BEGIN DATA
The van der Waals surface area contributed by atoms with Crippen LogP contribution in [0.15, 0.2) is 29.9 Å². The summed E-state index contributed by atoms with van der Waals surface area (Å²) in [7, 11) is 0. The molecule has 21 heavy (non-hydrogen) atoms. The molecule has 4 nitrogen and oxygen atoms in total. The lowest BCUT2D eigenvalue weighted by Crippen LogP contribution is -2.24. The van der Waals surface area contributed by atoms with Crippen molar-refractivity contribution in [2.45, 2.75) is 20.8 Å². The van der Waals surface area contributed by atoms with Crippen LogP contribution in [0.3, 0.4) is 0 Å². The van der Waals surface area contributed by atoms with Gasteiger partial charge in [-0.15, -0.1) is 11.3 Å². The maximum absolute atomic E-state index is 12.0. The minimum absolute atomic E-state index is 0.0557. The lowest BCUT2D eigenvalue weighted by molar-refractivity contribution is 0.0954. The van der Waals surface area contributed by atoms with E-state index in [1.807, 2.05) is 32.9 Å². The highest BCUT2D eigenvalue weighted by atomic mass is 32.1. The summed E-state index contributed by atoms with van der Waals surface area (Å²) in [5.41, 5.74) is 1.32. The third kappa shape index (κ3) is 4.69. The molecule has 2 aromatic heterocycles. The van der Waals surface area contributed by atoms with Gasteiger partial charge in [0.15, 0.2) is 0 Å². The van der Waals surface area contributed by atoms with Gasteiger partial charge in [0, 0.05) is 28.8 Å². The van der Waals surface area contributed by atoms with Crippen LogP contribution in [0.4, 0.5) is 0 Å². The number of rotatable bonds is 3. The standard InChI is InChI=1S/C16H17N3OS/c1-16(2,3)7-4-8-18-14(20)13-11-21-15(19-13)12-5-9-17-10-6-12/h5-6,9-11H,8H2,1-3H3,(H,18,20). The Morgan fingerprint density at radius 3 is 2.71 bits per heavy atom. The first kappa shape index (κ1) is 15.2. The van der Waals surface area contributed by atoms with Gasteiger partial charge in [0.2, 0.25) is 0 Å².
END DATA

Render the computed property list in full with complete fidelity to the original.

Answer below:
The van der Waals surface area contributed by atoms with Crippen LogP contribution in [0.15, 0.2) is 29.9 Å². The summed E-state index contributed by atoms with van der Waals surface area (Å²) in [7, 11) is 0. The molecule has 21 heavy (non-hydrogen) atoms. The molecule has 4 nitrogen and oxygen atoms in total. The lowest BCUT2D eigenvalue weighted by Crippen LogP contribution is -2.24. The van der Waals surface area contributed by atoms with Crippen molar-refractivity contribution in [2.45, 2.75) is 20.8 Å². The van der Waals surface area contributed by atoms with Crippen LogP contribution in [0.3, 0.4) is 0 Å². The van der Waals surface area contributed by atoms with Gasteiger partial charge in [-0.15, -0.1) is 11.3 Å². The maximum absolute atomic E-state index is 12.0. The minimum absolute atomic E-state index is 0.0557. The lowest BCUT2D eigenvalue weighted by molar-refractivity contribution is 0.0954. The van der Waals surface area contributed by atoms with E-state index in [1.807, 2.05) is 32.9 Å². The highest BCUT2D eigenvalue weighted by atomic mass is 32.1. The summed E-state index contributed by atoms with van der Waals surface area (Å²) in [5.41, 5.74) is 1.32. The third kappa shape index (κ3) is 4.69. The molecule has 2 aromatic heterocycles. The van der Waals surface area contributed by atoms with Gasteiger partial charge in [0.15, 0.2) is 0 Å². The van der Waals surface area contributed by atoms with Gasteiger partial charge in [0, 0.05) is 28.8 Å². The van der Waals surface area contributed by atoms with Crippen LogP contribution in [0.4, 0.5) is 0 Å². The number of rotatable bonds is 3. The standard InChI is InChI=1S/C16H17N3OS/c1-16(2,3)7-4-8-18-14(20)13-11-21-15(19-13)12-5-9-17-10-6-12/h5-6,9-11H,8H2,1-3H3,(H,18,20). The Morgan fingerprint density at radius 3 is 2.71 bits per heavy atom. The first kappa shape index (κ1) is 15.2. The van der Waals surface area contributed by atoms with Gasteiger partial charge in [0.2, 0.25) is 0 Å².